Honor the Earth, is partnering with the American Indian Resource Center located in Bemidji at Bemidji State University to host a screening of national award winning First Daughter and the Black Snake on April 12th, 2018 at 7:00 p.m. Q&A with Winona LaDuke follows film screening.
Producer, Director & Director of Photography Keri Pickett’s work documents those who seek to right a wrong, sharing stories of how one person can make a difference. Her award-winning documentary feature film* ‘First Daughter and the Black Snake’ follows environmental activist Winona LaDuke’s family and communities’ efforts to keep Sandpiper and Line 3 pipelines from out of treaty protected lands and sacred wild-rice lakes.
This film follows LaDuke in the fight against Enbridge, a Canadian Oil company, seeking to put in the Sandpiper, a 640,000 barrel a day fracked oil pipeline across a new corridor in Northern Minnesota.
The Sandpiper project was defeated after a four year battle, and this film chronicles that story, in a breathtaking epic story. The Enbridge Corporation has proposed a new pipeline through the same route- Line 3, the 915,000 barrel a day tar sands pipeline.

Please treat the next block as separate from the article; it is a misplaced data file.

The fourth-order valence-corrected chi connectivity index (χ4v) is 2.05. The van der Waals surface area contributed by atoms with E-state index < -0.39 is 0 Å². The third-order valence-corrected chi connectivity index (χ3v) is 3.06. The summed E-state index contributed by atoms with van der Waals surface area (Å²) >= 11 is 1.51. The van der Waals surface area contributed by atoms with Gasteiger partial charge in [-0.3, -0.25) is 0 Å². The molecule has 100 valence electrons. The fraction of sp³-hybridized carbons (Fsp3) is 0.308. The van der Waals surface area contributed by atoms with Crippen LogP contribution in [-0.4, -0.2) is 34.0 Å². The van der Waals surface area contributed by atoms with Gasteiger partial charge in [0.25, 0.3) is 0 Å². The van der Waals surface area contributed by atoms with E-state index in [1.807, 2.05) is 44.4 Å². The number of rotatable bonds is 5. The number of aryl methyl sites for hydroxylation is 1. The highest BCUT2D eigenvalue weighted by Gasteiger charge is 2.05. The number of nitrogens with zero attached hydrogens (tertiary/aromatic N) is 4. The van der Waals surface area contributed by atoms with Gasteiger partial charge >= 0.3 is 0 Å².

This pipeline project is currently in the regulatory process. Winona LaDuke believes Big Oil is the black snake predicted in indigenous prophecy to bring the earth’s destruction. When proposed new oil pipelines threaten sacred wild rice lakes, Winona dreams of organizing a spiritual ride, riding her horse against the current of oil, “because a horse can kill a snake.”
Ms. LaDuke is the Executive Director of Honor the Earth. She is an author, economist and Anishinaabe environmental activist based on the White Earth Reservation. *The film has been winning national awards at the International Minneapolis-St. Paul Film Festival, Red
Nations, and Portland EcoFilm Festivals, while Director Pickett has won a Best Feature Film award and Winona LaDuke the EcoHero award., Pickett is also a 2018 McKnight Artist Fellow in Media Arts.